Interspecific variation in extracellular polysaccharide content and colony formation of Microcystis spp. cultured under different light intensities and temperatures
Single cells of five different Microcystis species (M. ichthyoblabe, M. viridis, M. flos-aquae, M. wesenbergii, and M. aeruginosa) were batch-cultured at different temperatures and light intensities: (a) 25 °C and 50 μmol photons m−2 s−1 (control culture); (b) 25 °C and 10 μmol photons m−2 s−1; and (c) 15 °C and 50 μmol photons m−2 s−1. The extracellular polysaccharide content was significantly higher in treatments b and c than in the control treatment. All Microcystis species existed as single cells under the control treatment but formed colonies in treatments b and c. All of the colonies were irregular with indistinct margins. M. ichthyoblabe, M. viridis, M. flos-aquae, and M. wesenbergii formed colonies with similar morphologies and their cells were loosely aggregated. In contrast, M. aeruginosa formed denser colonies with no distinct holes. The colony morphologies differed from the classic morphology of M. ichthyoblabe field-grown colonies but resembled that of small colonies found in Lake Taihu (Yangtze Delta Plain, China) during early spring. This indicates that field- and laboratory-grown colonies are governed by similar formation processes. We suggest that in laboratory and field environments, M. ichthyoblabe (or M. flos-aquae) colonies are representative of small colonies formed from single Microcystis cells, whereas the morphology of older colonies evolves to resemble M. wesenbergii and M. aeruginosa colonies.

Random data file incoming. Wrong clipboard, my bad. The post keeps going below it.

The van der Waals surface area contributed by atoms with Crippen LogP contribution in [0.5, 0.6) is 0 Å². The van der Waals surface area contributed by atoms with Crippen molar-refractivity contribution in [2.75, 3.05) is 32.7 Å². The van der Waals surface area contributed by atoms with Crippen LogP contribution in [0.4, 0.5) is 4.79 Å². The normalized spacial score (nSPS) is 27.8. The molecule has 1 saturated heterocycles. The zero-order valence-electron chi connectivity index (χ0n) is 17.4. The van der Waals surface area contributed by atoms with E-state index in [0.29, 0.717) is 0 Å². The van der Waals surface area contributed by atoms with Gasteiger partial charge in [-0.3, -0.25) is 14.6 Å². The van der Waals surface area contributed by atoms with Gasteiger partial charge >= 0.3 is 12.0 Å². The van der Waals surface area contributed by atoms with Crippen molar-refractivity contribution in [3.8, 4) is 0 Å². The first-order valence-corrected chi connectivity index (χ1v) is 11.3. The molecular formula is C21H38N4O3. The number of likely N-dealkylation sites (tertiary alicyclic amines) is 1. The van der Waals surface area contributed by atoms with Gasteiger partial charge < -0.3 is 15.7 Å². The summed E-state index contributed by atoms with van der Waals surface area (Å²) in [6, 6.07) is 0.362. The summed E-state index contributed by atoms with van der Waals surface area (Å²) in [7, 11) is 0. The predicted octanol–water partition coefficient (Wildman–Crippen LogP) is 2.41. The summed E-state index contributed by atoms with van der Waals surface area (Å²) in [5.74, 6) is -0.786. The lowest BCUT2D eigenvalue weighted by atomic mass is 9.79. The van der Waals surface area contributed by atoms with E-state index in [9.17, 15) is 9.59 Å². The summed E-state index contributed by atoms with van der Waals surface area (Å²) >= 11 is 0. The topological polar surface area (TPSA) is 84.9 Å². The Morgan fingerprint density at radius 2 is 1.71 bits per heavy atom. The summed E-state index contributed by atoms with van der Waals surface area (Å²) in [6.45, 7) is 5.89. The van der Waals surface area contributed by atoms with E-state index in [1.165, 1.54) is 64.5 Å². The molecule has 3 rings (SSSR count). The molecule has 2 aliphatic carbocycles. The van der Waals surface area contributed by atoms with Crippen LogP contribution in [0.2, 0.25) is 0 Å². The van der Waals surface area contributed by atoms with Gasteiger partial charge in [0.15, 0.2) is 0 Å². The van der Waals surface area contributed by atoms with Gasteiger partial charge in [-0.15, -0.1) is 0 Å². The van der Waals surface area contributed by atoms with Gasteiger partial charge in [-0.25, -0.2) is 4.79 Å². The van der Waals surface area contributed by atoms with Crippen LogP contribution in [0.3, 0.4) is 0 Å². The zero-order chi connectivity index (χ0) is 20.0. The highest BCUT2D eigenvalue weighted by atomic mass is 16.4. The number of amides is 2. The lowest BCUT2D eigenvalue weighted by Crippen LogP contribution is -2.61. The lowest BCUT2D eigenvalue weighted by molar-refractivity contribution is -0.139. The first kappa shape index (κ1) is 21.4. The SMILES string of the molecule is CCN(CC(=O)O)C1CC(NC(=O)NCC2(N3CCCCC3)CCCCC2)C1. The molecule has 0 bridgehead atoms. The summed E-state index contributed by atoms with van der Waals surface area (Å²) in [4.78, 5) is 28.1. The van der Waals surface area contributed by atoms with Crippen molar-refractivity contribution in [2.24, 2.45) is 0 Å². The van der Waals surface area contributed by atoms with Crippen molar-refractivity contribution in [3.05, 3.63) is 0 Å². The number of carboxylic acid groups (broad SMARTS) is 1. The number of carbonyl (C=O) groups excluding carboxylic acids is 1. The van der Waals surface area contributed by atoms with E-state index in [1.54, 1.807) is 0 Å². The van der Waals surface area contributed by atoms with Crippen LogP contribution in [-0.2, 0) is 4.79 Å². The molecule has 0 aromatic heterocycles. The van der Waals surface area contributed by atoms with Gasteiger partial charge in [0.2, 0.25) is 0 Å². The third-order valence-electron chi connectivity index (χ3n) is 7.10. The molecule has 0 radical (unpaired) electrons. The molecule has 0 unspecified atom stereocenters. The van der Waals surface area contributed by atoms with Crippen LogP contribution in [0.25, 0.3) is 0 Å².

Journal of Applied Phycology
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Plant Biology not elsewhere classified